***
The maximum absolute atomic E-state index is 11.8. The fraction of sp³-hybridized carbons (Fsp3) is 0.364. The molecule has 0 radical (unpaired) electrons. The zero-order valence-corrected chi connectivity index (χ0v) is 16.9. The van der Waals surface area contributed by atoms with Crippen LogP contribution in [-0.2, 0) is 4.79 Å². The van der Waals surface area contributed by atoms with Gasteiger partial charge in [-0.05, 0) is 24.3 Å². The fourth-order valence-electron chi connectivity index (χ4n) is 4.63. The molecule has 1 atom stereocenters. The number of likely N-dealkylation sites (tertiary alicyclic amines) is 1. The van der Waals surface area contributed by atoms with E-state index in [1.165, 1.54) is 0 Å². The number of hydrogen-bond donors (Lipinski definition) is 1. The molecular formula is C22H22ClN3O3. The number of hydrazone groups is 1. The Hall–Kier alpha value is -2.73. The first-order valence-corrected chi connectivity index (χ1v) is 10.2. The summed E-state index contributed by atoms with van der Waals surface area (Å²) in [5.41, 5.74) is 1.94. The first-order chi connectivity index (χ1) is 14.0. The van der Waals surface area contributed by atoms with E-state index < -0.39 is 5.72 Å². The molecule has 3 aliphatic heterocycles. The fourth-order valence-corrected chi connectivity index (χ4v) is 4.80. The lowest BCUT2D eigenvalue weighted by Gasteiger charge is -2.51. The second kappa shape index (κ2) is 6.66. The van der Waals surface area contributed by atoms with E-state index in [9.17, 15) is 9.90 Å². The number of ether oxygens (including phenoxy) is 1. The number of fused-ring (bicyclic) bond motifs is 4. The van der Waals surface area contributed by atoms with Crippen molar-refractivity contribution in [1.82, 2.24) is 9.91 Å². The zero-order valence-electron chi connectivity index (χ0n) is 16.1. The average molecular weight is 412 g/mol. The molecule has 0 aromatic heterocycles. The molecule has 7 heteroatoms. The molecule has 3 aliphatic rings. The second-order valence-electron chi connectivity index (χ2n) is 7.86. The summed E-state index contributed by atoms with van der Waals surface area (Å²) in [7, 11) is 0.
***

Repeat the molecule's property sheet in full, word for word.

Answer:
The maximum absolute atomic E-state index is 11.8. The fraction of sp³-hybridized carbons (Fsp3) is 0.364. The molecule has 0 radical (unpaired) electrons. The zero-order valence-corrected chi connectivity index (χ0v) is 16.9. The van der Waals surface area contributed by atoms with Crippen LogP contribution in [-0.2, 0) is 4.79 Å². The van der Waals surface area contributed by atoms with Gasteiger partial charge in [-0.05, 0) is 24.3 Å². The fourth-order valence-electron chi connectivity index (χ4n) is 4.63. The molecule has 1 atom stereocenters. The number of likely N-dealkylation sites (tertiary alicyclic amines) is 1. The van der Waals surface area contributed by atoms with E-state index in [1.165, 1.54) is 0 Å². The number of hydrogen-bond donors (Lipinski definition) is 1. The molecular formula is C22H22ClN3O3. The number of hydrazone groups is 1. The Hall–Kier alpha value is -2.73. The first-order valence-corrected chi connectivity index (χ1v) is 10.2. The summed E-state index contributed by atoms with van der Waals surface area (Å²) in [5.41, 5.74) is 1.94. The first-order chi connectivity index (χ1) is 14.0. The van der Waals surface area contributed by atoms with E-state index < -0.39 is 5.72 Å². The molecule has 3 aliphatic heterocycles. The fourth-order valence-corrected chi connectivity index (χ4v) is 4.80. The lowest BCUT2D eigenvalue weighted by Gasteiger charge is -2.51. The second kappa shape index (κ2) is 6.66. The van der Waals surface area contributed by atoms with E-state index in [9.17, 15) is 9.90 Å². The number of ether oxygens (including phenoxy) is 1. The number of fused-ring (bicyclic) bond motifs is 4. The van der Waals surface area contributed by atoms with Crippen molar-refractivity contribution in [1.82, 2.24) is 9.91 Å². The zero-order valence-electron chi connectivity index (χ0n) is 16.1. The average molecular weight is 412 g/mol. The molecule has 0 aromatic heterocycles. The molecule has 7 heteroatoms. The molecule has 3 aliphatic rings. The second-order valence-electron chi connectivity index (χ2n) is 7.86. The summed E-state index contributed by atoms with van der Waals surface area (Å²) in [7, 11) is 0.